L I doubt it." replied the Swiss; "but if you will.perinit me, I can get my wife to find it out."· - "Yes ; but, dear Andermatt, do it with all caution," said Louis. " ? O, leave th.t 'matter to me," said lme, Aiidei'matt went 0way, and returned in :. few da;s with a fape'eo mournful look ing, that Louis trembled. "' I am sorry to say you have a power ul l," he began. ,..' A rival !" exclaimed ouis, turning pale. :"- Yes, a ver foimidable fival," re lie'd Andermatt-" the teacher, 4b0po1, iYogelmaniin. Youimusn try and crtt hid. put." "A ndermatt," cried Volkmar, spring. nguUp, " how can you jest about a matter that involves the happiriess of my whole life ?" " Jest! No, indeed, it is truth," re plied Andermnatt. "My wife sounded the open, innocent girl, got her o tallk about Leopold Vogelmann, and she is no woman who cannot get to know a maiden;s heart. At first Christine blushed, and then my wife asked her plainly what her answer would be if qr. Yogelmann asked her for her hand and heart. Chris Stine ;rested her blushing face on my wife's shoulder, and burst into tears. !'I .wounld say yes,' she answered , 'but "tiis secret I pray you to keep.'-' May I not tell him?' my wife said. She turned pale and trembled. ' Him!' she )ried out; 'whliat are you thinking about ? po you know him ?'--' Yes, I knaow him,'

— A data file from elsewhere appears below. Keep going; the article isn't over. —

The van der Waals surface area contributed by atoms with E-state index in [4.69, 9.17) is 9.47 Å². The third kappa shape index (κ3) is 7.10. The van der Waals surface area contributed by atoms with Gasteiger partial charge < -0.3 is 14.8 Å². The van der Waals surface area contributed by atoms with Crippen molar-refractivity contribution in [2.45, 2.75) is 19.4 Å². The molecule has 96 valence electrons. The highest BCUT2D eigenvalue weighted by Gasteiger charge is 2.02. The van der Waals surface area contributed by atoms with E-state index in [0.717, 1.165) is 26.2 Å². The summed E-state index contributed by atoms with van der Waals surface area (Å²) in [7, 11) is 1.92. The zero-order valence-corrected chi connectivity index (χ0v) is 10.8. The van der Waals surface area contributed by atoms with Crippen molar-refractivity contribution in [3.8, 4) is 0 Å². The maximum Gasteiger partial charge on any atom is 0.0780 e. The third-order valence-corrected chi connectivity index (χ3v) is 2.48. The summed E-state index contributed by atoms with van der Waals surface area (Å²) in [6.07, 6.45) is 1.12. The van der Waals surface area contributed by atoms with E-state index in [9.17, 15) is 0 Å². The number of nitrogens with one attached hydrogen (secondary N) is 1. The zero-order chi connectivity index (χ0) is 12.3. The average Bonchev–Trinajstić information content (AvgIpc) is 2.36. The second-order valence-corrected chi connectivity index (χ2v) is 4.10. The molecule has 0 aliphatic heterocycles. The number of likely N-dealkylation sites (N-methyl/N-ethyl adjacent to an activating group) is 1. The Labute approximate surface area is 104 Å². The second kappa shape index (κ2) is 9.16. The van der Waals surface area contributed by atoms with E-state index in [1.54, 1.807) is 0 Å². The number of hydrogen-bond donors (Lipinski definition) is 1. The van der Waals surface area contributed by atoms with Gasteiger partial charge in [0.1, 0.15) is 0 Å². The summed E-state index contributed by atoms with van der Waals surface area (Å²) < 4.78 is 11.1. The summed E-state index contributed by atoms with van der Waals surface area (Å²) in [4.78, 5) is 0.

mywife said: 'I kr;ow he lvesyou: arid he is a noble y3udg sian, and' le5rvees ybur loe - " Victoria," iitrrupted' Li iis, Y 'ie t~rra !I amn then,. the 'h'pig st being tif thee~arth.: But, Ad'ermatt," ho.w shiall Iiundeceive her ?" ' Stop a, moment," said he. ".The great G;od cares more about you than you think. Lis'tdli for a niome'nt more:: When my wife was talking to Christine,; who should corie in but the old Jew! 'I am half niaid,' he said.;' for 'do you: know I have just passed the rich Yolkmar's house aind there camne VdYgelnmani down the iteps, but diessed like a gentlemanr. I was thunudeistruck. The sanme young. manaL.s: iam~i 'ark Hirsch! I asked a merich?nt who was the man who had passed .us. " .Why, don't you know my neighbour Yollnu. ?r "" he said, " the gentleman who won tlhe bet at the Pussian Hotel." ' My head gotconfused, therle was siingng in my ears, bit-- Why arre you.laughiiig, Mrs. Andermaitt?" My wife then told hinm that ]Mr. Volimnar and Mr. Yogelmnann wer'ethe same man. Hirsch sal astonished. Christine turned deadly pale. --Then my wife told..them all: whiy you had masked yourself, and ivhy you had goie with the pattern shlrt; and she spoke df.our kindiessaid goodness ;you could not: have had a bet ter advociate in the world. And, wihen Mrs. Kbch came in, my wife told her .yerything:; so now you have nothing to do, but to go and ask Chiristine's heart' and hand."? : k # : .. a " . # #t~ * " : Four wehise later a bridal party sat down ito a simple repast at a village inn;, four miles from town. The party con sisted of the bridal pair, Louis and 'Christine Volkmar, Mr. and Mrs. Koch, Andermatt and his wife, the old Hirsch, Karl Herder, and the clergyman; a rela tion of the registrar's. Joy beamed on every countenance. After the health of the newly-married pair had been drunk, Karl Herder rose to propose " ' The bet and the black bread;' for," said he, "but for these, we never should have seen the happy couple before us." "Not so," replied the clergyman, " for in God's hand lies our fate. Wonderfully does his hand weave the web. We only see what comes before our eyes. His secrets we are not permitted to know. To Himbe all the praise. If ever a mar riage were made in heaven, it is this. Surely the blessing of God will rest upon it." "God grant it may !" said the blind man, raising towards heaven his sightless orbs, Which were suffused with tears of gratitude. After luncheon the young couple, ac companied by the blessings of the whole party, set out for a six weeks' tour; and, in their absence, Andermatt assisted old Caspar to prepare the house for the re ception of its new mistress. The predic tion of the clergyman was fulfilled, and many a time Louis blessed the bet that had brought to hlim for a life's companion " a pearl, ajewel, and an angel in hummn form." This. tale isnot a ronancei but an authentic history. (Conclu~ed.)